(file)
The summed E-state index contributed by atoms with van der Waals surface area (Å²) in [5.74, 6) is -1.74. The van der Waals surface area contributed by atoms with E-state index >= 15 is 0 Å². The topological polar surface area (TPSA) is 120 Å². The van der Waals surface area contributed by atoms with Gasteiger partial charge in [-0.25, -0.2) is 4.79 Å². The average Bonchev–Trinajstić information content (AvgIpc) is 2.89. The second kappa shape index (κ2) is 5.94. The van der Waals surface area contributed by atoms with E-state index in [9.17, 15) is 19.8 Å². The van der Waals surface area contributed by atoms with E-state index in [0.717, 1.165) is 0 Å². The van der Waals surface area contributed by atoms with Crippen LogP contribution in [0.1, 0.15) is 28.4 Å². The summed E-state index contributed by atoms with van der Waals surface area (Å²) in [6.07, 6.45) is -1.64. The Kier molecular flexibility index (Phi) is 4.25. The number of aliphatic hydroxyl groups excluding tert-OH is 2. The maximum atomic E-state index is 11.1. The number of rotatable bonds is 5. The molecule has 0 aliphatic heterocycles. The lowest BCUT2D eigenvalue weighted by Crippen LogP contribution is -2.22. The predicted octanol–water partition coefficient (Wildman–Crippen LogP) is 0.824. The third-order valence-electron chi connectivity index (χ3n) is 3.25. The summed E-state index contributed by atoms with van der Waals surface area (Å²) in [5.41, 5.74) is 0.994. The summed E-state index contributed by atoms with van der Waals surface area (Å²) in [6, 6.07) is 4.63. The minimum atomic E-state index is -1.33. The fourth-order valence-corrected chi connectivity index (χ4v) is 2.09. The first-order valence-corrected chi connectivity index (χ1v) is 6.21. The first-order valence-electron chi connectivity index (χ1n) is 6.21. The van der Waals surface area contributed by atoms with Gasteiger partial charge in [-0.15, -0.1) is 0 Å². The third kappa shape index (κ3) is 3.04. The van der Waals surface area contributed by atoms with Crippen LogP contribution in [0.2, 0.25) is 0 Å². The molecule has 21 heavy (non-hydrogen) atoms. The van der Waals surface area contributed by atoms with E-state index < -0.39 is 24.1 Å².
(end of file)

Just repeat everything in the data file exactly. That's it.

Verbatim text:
The summed E-state index contributed by atoms with van der Waals surface area (Å²) in [5.74, 6) is -1.74. The van der Waals surface area contributed by atoms with E-state index >= 15 is 0 Å². The topological polar surface area (TPSA) is 120 Å². The van der Waals surface area contributed by atoms with Gasteiger partial charge in [-0.25, -0.2) is 4.79 Å². The average Bonchev–Trinajstić information content (AvgIpc) is 2.89. The second kappa shape index (κ2) is 5.94. The van der Waals surface area contributed by atoms with E-state index in [9.17, 15) is 19.8 Å². The van der Waals surface area contributed by atoms with E-state index in [0.717, 1.165) is 0 Å². The van der Waals surface area contributed by atoms with Crippen LogP contribution in [0.1, 0.15) is 28.4 Å². The summed E-state index contributed by atoms with van der Waals surface area (Å²) in [6.07, 6.45) is -1.64. The Kier molecular flexibility index (Phi) is 4.25. The number of aliphatic hydroxyl groups excluding tert-OH is 2. The maximum atomic E-state index is 11.1. The number of rotatable bonds is 5. The molecule has 0 aliphatic heterocycles. The lowest BCUT2D eigenvalue weighted by Crippen LogP contribution is -2.22. The predicted octanol–water partition coefficient (Wildman–Crippen LogP) is 0.824. The third-order valence-electron chi connectivity index (χ3n) is 3.25. The summed E-state index contributed by atoms with van der Waals surface area (Å²) in [5.41, 5.74) is 0.994. The summed E-state index contributed by atoms with van der Waals surface area (Å²) in [6, 6.07) is 4.63. The minimum atomic E-state index is -1.33. The fourth-order valence-corrected chi connectivity index (χ4v) is 2.09. The first-order valence-corrected chi connectivity index (χ1v) is 6.21. The first-order valence-electron chi connectivity index (χ1n) is 6.21. The van der Waals surface area contributed by atoms with Gasteiger partial charge in [-0.15, -0.1) is 0 Å². The third kappa shape index (κ3) is 3.04. The van der Waals surface area contributed by atoms with Crippen LogP contribution in [0.2, 0.25) is 0 Å². The molecule has 21 heavy (non-hydrogen) atoms. The van der Waals surface area contributed by atoms with E-state index < -0.39 is 24.1 Å².